Thursday, February 23, 2012

Practical Rook Endings

My game in the last round of the MCC Championship against Domogoj Dragicevic taught me a bit about a certain type of rook ending, and endings in general. I must admit that with just my 30 second increment left, when the following position was reached I was sure it would end a draw.
I had seen similar types of endgames with an extra pawn end a draw with a couple of techniques available for the defender. Black can let white's king approach its pawn and then start checking from behind it. Black can try to win a pawn on the king side, and then sacrifice his rook for white's a-pawn hopefully resulting in a drawn rook versus pawn ending.
However, in this position, black is at a big disadvantage that I didn't notice at first. Black's king is stuck on the back rank which ties black's rook tot he a-file permanently. As white I decided to play on and see what would happen. My plan was to push the king side pawns so that black's rook couldn't take them and then move my king to the queen side. As it was this wasn't necessary. 1.h3 Kh8 [Black waits passively, but there is little else to do] 2.h4 [Obviously white is struggling for a plan] 2..Kg8 3.g3 Kh8 4.Kf1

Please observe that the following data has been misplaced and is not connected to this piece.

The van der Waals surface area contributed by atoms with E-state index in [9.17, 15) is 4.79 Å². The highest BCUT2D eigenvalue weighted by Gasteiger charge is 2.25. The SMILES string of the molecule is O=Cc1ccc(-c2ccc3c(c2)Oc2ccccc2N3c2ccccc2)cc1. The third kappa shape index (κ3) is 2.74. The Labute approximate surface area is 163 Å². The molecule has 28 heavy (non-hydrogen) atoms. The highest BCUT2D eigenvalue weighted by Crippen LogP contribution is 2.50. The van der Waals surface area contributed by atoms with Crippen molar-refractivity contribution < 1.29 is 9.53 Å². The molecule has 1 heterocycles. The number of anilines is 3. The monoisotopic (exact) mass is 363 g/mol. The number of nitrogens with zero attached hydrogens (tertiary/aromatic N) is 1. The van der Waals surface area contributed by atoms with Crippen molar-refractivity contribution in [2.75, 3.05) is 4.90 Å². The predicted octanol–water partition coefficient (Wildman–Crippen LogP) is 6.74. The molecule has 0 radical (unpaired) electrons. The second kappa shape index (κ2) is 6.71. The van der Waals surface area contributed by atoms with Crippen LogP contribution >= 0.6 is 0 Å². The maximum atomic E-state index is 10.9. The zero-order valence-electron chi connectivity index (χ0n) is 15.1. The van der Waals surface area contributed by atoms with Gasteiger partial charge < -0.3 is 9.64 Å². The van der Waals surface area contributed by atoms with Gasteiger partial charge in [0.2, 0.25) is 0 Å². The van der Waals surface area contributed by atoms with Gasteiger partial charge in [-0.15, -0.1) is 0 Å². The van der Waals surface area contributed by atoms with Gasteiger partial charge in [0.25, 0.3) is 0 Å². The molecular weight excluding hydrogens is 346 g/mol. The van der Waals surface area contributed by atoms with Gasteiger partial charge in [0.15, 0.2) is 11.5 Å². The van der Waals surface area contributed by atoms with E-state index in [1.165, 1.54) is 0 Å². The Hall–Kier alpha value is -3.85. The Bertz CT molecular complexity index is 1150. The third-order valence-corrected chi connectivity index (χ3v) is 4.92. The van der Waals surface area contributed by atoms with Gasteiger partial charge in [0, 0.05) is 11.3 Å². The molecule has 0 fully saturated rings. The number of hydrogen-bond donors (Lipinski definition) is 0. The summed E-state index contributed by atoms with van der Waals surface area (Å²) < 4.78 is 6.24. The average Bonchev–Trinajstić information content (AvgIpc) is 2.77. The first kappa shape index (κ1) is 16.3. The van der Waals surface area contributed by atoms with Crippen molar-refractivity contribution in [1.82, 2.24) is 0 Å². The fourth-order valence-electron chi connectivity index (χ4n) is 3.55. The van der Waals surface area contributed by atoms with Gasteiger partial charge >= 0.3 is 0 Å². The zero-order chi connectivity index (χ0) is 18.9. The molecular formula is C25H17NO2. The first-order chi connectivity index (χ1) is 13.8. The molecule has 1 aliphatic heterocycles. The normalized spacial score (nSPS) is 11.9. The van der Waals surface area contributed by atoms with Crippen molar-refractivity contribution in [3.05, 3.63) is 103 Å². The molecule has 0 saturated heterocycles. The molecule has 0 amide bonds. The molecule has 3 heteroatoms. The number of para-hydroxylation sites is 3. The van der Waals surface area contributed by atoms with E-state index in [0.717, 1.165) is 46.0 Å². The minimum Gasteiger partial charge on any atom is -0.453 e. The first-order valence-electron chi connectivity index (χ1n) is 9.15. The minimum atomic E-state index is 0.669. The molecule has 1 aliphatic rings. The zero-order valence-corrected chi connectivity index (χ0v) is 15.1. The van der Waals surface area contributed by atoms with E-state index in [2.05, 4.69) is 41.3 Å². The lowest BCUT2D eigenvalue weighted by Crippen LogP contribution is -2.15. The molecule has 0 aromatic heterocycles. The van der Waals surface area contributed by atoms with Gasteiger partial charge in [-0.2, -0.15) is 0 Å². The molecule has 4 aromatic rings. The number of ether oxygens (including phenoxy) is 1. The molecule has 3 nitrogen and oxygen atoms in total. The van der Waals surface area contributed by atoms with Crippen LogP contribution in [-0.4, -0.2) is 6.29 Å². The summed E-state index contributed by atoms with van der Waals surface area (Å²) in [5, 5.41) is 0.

At this point I had a revelation. I had gained a little time to think, and it suddenly struck me that if black's rook tries to take my g3 pawn, then I could play Rc7 and after black's rook returns to the a-file, I can play a7 followed by Rc8 and a8=Q forcing black to part with his rook. So it was also about this time that I began to wonder whether I actually needed to move my king side pawns. Oh well, it gained me some time, and no damage was done!

Just to show how important details are here is an example of a drawn endgame.
Black's king is here able to hide from checks and escape up the board if necessary. The difference is that black will be able to take at least one pawn and get back to the a-file to prevent it promoting.

I have to admit, I was lucky to win this game. I didn't know the endgame in the original position was a win for white, but kept plugging away. On the positive side, I was able to work out a winning plan over the board in pretty short time. And the best thing is that I have a little more technique that will stick in my mind for games in the future.

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